In early April, DoS asserted that only 6 U.S. government employees and 48 contractors work on what it considers reconstruction programs. This total does not include any of the several hundred personnel working under the auspices of the PDP, [Police Development Program] which remains the single-most expensive ongoing initiative financed by DoS for the benefit of Iraq. Nor does it include any of the hundreds of employees and contractors supporting the missions of OSC-I and the U.S. Agency for International Development (USAID), though both agencies oversee projects paid for with U.S. reconstruction funds.

According to the Defense Department, if you include the OSC-I contractors, the total for private security contractors rises to 3,577.

The takeaway is that after all these years the U.S. government still has problems tracking the number of contractors working in Iraq. The SIGIR report found that:

While SPOT [Synchronized Predeployment and Operational Tracker database, administered by DoD] data provides SIGIR with a comprehensive view of contractor and grantee personnel in Iraq, significant apparent differences exist between agency-reported contractor numbers and SPOT data. For example, DoS reported to SIGIR that there were almost 11,400 contractors supporting Mission Iraq as of April 3, 2012, while SPOT data shows 5,172 working for DoS.276 In addition, USAID reported that 1,854 contractors are currently working on USAID projects in Iraq.277 However, SPOT data shows only 110 USAID contractor and grantee personnel in Iraq as of April 1, 2012. SIGIR intends to investigate these discrepancies and provide an update in the July 2012 Quarterly Report.

With regard to security contractors the Government of Iraq (GOI) announced in February that 124 private security firms were registered to work for foreign government entities and private firms engaged in activities in Iraq, but the GOI has taken steps to minimize the presence and scope of these firms. According to the GOI, the Security and Defense Committee of the Council of Representatives has drafted legislation to reduce the number of PSC firms working in Iraq from 124 to 63. Of the remaining firms, 15 to 20 would be foreign firms and the rest would be Iraqi.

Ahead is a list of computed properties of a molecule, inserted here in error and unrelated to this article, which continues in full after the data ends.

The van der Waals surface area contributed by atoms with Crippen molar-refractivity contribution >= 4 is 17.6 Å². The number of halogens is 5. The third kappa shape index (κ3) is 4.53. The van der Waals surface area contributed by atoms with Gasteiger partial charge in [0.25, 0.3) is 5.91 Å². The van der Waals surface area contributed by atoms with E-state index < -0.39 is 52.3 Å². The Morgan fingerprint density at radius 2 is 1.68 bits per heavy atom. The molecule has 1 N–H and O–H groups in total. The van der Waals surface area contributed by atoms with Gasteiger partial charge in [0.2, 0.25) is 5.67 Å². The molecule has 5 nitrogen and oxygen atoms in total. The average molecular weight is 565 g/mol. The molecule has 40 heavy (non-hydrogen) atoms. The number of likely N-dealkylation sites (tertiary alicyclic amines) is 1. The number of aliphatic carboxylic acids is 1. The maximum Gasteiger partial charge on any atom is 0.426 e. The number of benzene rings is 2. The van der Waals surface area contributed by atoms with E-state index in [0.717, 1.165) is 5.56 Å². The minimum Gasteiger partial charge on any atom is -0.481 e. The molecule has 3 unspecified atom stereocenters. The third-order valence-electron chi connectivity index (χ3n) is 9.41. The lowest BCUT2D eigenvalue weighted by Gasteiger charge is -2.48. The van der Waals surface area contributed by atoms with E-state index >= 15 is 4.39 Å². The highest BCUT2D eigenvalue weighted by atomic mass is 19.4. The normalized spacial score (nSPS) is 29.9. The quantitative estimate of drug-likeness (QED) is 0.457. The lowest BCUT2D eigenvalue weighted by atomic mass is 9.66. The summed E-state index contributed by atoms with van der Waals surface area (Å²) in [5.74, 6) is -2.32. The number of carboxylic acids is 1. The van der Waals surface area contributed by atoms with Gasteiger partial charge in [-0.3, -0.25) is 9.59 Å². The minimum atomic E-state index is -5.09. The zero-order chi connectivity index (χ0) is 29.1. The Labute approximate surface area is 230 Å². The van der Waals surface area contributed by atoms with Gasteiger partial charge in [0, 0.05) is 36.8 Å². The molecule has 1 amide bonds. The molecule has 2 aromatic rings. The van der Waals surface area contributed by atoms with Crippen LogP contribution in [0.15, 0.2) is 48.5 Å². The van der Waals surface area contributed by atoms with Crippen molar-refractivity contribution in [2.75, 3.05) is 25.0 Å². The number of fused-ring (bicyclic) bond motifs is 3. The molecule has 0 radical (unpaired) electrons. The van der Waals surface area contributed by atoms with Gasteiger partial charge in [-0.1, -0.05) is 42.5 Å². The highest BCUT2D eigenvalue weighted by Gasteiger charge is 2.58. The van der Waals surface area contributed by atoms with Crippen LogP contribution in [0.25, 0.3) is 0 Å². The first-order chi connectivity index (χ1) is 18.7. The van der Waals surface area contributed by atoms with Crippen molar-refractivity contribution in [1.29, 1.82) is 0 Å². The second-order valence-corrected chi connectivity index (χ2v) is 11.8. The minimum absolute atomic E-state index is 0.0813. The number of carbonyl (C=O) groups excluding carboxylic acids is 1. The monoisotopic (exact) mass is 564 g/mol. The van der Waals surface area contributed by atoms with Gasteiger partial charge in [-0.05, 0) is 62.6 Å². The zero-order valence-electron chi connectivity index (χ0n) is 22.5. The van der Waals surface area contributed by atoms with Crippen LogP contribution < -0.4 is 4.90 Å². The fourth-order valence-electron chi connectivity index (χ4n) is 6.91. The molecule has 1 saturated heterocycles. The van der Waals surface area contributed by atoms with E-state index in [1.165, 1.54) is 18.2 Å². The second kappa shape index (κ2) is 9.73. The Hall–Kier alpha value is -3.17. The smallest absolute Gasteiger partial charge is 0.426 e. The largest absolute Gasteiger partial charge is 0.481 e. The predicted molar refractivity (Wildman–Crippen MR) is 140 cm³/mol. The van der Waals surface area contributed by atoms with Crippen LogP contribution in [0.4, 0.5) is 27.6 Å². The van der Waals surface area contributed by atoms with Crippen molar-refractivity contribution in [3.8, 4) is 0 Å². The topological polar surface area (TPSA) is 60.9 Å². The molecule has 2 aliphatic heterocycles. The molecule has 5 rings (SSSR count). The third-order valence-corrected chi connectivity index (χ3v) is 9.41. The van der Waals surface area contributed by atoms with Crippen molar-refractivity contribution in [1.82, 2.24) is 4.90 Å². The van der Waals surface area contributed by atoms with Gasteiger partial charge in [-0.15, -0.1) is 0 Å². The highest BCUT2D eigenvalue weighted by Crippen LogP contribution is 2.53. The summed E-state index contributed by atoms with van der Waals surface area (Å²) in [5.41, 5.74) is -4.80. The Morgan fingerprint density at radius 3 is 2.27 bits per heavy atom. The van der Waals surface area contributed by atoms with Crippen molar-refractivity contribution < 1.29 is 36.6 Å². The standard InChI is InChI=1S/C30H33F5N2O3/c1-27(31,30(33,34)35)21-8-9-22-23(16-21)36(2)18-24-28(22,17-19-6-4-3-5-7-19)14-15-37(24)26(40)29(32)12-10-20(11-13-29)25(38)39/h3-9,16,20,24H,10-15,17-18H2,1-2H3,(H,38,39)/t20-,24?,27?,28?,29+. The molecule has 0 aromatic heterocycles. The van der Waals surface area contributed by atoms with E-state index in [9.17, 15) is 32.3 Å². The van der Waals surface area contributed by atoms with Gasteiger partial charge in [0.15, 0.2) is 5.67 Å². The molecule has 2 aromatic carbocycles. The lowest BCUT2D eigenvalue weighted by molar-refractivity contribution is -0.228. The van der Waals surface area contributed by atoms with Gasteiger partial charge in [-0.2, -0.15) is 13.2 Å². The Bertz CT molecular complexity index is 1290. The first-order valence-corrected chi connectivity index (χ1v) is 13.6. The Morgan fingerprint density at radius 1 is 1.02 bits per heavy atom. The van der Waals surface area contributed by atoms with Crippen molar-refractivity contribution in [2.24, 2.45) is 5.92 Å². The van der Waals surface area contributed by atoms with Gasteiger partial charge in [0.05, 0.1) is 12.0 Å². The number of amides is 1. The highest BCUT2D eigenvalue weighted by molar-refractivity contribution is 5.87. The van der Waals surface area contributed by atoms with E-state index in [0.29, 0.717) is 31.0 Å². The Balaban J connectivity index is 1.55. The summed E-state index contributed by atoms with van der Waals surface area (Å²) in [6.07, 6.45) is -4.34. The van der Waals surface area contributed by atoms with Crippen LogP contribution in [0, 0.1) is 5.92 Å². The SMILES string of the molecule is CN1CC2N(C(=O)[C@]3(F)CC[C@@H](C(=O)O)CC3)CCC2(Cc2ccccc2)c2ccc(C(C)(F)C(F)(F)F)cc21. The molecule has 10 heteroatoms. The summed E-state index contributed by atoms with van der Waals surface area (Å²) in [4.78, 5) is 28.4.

On the fraud front, some of SIGIR’s noteworthy investigations were:

Three former officers of a U.S. defense contractor, the wife of one of the officers, and four foreign nationals were indicted for their alleged roles in a fraud and moneylaundering scheme involving contracts for reconstruction projects in Iraq. The defendants were also are charged with an aggregate of 74 wire-fraud offenses.A British citizen and his company were charged with conspiracy to defraud the United States and pay kickbacks in exchange for receiving more than $23 million in DoD subcontracts from April 2006 to August 2008. The British contractor allegedly paid more than $947,500 in unlawful kickbacks to two employees of a prime contractor to the U.S. government in order to obtain these subcontracts for work performed in support of the Coalition Munitions Clearance Program (CMCP).

David Welch, a former U.S. civilian contract employee, pled guilty to conspiring to steal 38 U.S. military generators and sell them on the Iraqi black market.

As of April 10, SIGIR is continuing to work on 110 open investigations.

There are a number of PSC firms working on the Police Development Program; especially in providing security at the Baghdad Police College Annex (BPAX). At BPAX, Triple Canopy, Inc., contractors provide protective details and escort PDP convoys. Torres Advanced Enterprise Solutions, LLC, provides perimeter security, with Iraqi Security Forces guarding the outer perimeter. EOD Technology, Inc., operates the counter-mortar and counterrocket system, and three U.S. military personnel are attached to the RSO explosive ordnance disposal unit. Another U.S. contractor provides a computer technician who manages the classified email system used by PDP personnel.

 Follow David Isenberg on Twitter: www.twitter.com/vanidan